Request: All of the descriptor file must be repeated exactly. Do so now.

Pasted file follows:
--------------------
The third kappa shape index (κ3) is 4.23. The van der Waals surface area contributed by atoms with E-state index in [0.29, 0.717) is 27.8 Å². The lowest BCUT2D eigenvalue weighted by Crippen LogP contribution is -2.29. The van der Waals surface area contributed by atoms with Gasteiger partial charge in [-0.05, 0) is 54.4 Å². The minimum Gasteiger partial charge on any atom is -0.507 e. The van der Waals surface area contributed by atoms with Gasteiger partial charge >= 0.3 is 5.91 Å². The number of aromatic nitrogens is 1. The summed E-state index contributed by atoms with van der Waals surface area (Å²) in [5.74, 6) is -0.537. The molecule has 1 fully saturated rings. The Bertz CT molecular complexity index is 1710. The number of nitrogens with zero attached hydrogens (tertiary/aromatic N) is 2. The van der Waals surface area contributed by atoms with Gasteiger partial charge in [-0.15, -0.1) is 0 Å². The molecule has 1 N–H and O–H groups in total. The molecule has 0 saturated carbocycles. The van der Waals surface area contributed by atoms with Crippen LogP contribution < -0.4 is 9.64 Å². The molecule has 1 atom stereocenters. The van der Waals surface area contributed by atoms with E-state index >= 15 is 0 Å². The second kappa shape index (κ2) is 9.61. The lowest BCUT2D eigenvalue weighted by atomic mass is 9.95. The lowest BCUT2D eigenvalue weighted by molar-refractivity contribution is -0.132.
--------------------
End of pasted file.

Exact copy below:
The third kappa shape index (κ3) is 4.23. The van der Waals surface area contributed by atoms with E-state index in [0.29, 0.717) is 27.8 Å². The lowest BCUT2D eigenvalue weighted by Crippen LogP contribution is -2.29. The van der Waals surface area contributed by atoms with Gasteiger partial charge in [-0.05, 0) is 54.4 Å². The minimum Gasteiger partial charge on any atom is -0.507 e. The van der Waals surface area contributed by atoms with Gasteiger partial charge >= 0.3 is 5.91 Å². The number of aromatic nitrogens is 1. The summed E-state index contributed by atoms with van der Waals surface area (Å²) in [5.74, 6) is -0.537. The molecule has 1 fully saturated rings. The Bertz CT molecular complexity index is 1710. The number of nitrogens with zero attached hydrogens (tertiary/aromatic N) is 2. The van der Waals surface area contributed by atoms with Gasteiger partial charge in [-0.15, -0.1) is 0 Å². The molecule has 1 N–H and O–H groups in total. The molecule has 0 saturated carbocycles. The van der Waals surface area contributed by atoms with Crippen LogP contribution < -0.4 is 9.64 Å². The molecule has 1 atom stereocenters. The van der Waals surface area contributed by atoms with E-state index >= 15 is 0 Å². The second kappa shape index (κ2) is 9.61. The lowest BCUT2D eigenvalue weighted by atomic mass is 9.95. The lowest BCUT2D eigenvalue weighted by molar-refractivity contribution is -0.132.